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How Did Dogs Acquire a "Guilty Look?"
Self | September 18, 2009 | PJ-Comix

Posted on 09/18/2009 3:06:19 PM PDT by PJ-Comix

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To: brytlea

mine i don’t think know the difference..... we refer to them as arizona dog biscuts :)


151 posted on 09/18/2009 6:40:34 PM PDT by Americanwolf (Palin/Beck 2012!!..... Wilson/Palin 2012!!!...... Palin/Wilson2012!!!)
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To: PJ-Comix
Dogs Interpret (Human) Signals Better Than Chimps


152 posted on 09/18/2009 7:03:43 PM PDT by blam
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To: thecabal
tooo funny...
153 posted on 09/18/2009 7:50:22 PM PDT by Chode (American Hedonist *DTOM* -ww- I AM JIM THOMPSON!)
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To: AnAmericanMother

No kidding? I wonder if that is what my little Rex has. He can literally come to a stop and not move for about 5 minutes.

I have been saying for years he is a dork and lazy. I just pick him up.

Does it affect cockers or is my little guy just a little lazy?


154 posted on 09/18/2009 7:52:24 PM PDT by Vendome (Don't take life so seriously... You'll never live through it.)
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To: nnn0jeh

Cute pictures on this thread and see video at post 25


155 posted on 09/18/2009 7:55:22 PM PDT by kalee (01/20/13 The end of an error.... Obama even worse than Carter.)
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To: Vendome
Don't know if it's been identified in cockers or not, but what you're describing doesn't sound like it. The hind end collapses while they're still trying to run in front. Here's video showing the characteristic progress of an episode -- it's very disturbing at first glance, but then you see that the pup keeps on wagging, fetching, and looking perfectly happy even while she's dragging her hind legs. It doesn't seem to bother THEM - just their owners!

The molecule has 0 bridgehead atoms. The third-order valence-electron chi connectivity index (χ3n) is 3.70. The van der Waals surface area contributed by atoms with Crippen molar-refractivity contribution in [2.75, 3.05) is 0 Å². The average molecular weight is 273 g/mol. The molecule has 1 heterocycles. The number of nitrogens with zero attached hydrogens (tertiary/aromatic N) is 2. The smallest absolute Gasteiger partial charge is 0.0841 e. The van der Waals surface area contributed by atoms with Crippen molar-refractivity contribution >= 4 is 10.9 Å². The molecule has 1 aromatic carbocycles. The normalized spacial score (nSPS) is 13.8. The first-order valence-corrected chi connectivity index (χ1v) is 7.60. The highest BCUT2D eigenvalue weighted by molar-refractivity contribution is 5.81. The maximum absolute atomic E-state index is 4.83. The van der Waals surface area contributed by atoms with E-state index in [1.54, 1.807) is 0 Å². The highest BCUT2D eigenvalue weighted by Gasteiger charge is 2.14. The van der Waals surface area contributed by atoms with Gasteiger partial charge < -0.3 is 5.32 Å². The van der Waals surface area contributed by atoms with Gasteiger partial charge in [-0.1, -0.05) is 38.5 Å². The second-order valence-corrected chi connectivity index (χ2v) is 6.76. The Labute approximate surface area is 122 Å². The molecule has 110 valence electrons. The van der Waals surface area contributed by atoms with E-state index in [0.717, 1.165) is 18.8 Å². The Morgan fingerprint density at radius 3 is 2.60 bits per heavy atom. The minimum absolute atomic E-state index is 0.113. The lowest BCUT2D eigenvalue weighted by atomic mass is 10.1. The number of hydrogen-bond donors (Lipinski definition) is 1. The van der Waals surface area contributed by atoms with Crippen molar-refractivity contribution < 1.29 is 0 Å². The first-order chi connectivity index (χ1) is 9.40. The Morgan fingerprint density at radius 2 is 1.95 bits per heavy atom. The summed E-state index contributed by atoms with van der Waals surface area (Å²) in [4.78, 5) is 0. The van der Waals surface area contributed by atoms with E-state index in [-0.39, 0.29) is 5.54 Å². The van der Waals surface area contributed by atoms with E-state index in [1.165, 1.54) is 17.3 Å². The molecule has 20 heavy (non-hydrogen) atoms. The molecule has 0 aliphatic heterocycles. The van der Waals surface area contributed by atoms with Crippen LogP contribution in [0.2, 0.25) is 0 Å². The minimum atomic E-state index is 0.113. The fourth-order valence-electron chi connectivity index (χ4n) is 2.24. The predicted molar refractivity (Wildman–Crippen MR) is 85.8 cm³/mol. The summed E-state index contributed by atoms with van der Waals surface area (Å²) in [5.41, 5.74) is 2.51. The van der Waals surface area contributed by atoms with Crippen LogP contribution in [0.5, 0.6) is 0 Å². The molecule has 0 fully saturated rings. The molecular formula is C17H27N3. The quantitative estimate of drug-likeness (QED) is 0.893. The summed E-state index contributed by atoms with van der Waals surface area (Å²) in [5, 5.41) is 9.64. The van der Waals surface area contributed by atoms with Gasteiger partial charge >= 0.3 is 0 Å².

Exercise Induced Collapse

The University of Minnesota Vet School is the outfit that isolated the gene and developed the blood test.

156 posted on 09/18/2009 8:26:48 PM PDT by AnAmericanMother (Ministrix of ye Chasse, TTGC Ladies' Auxiliary (recess appointment))
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To: AnAmericanMother

I could only watch a couple of seconds of that video.

You are right. That ain’t my little boy. He’s just lazy. I don’t care.

I love him and sometimes they what they is.

thanks for the video, erh, sort of.

Thank you.


157 posted on 09/18/2009 9:23:00 PM PDT by Vendome (Don't take life so seriously... You'll never live through it.)
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To: AnAmericanMother
What a great story...goats can be taught lots of things...I had one born to a young nanny that was not suppose to be preg...She had a buck that I named after my Son-in-Law...I taught him to shake paws for a hand-full of corn...He got ornery at about 4 when I let him breed for the first time...

Our first kidding season (my hubby and I being city folk that decided to raise goats) we lost 3 out of 4 of our first year...But the one I was able to save became quite a pet...He was the only one that I could let out of the pasture and he would follow me around the farm, if he lost track of me he'd baaa baaa until I called him...I spent so much time with him and carried him to the alfalfa field (he was too weak to walk) and I'd hold him up with my calfs (leg muscles not cow) and let him eat all he wanted and supplemented him with a bottle several times a day...A neighbor around the corner raised dairy goats and I'd go buy a gallon from her for my little guy (that ended up being his name)

Angora's don't smell like a lot of breeds of goats as they are like deer and have a breeding season (2 months) at that time the breeding billys stink to high heaven...They urinate on themselves and I guess that is irrestistible to the nannys...Just not to the owners....You can smell those guys from 30 feet away...P.U.

As a general rule 1 goat is a lonely goat, being a flock animal they are more at ease with others...

I got on a thread quite a while back of with one gal that was able to housebreak her goat...she sent me a picture...now thats a woman with patience...but she too had a great story....

158 posted on 09/18/2009 9:49:28 PM PDT by goat granny
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To: Vendome
Yep, that's why I mentioned that it is pretty disturbing.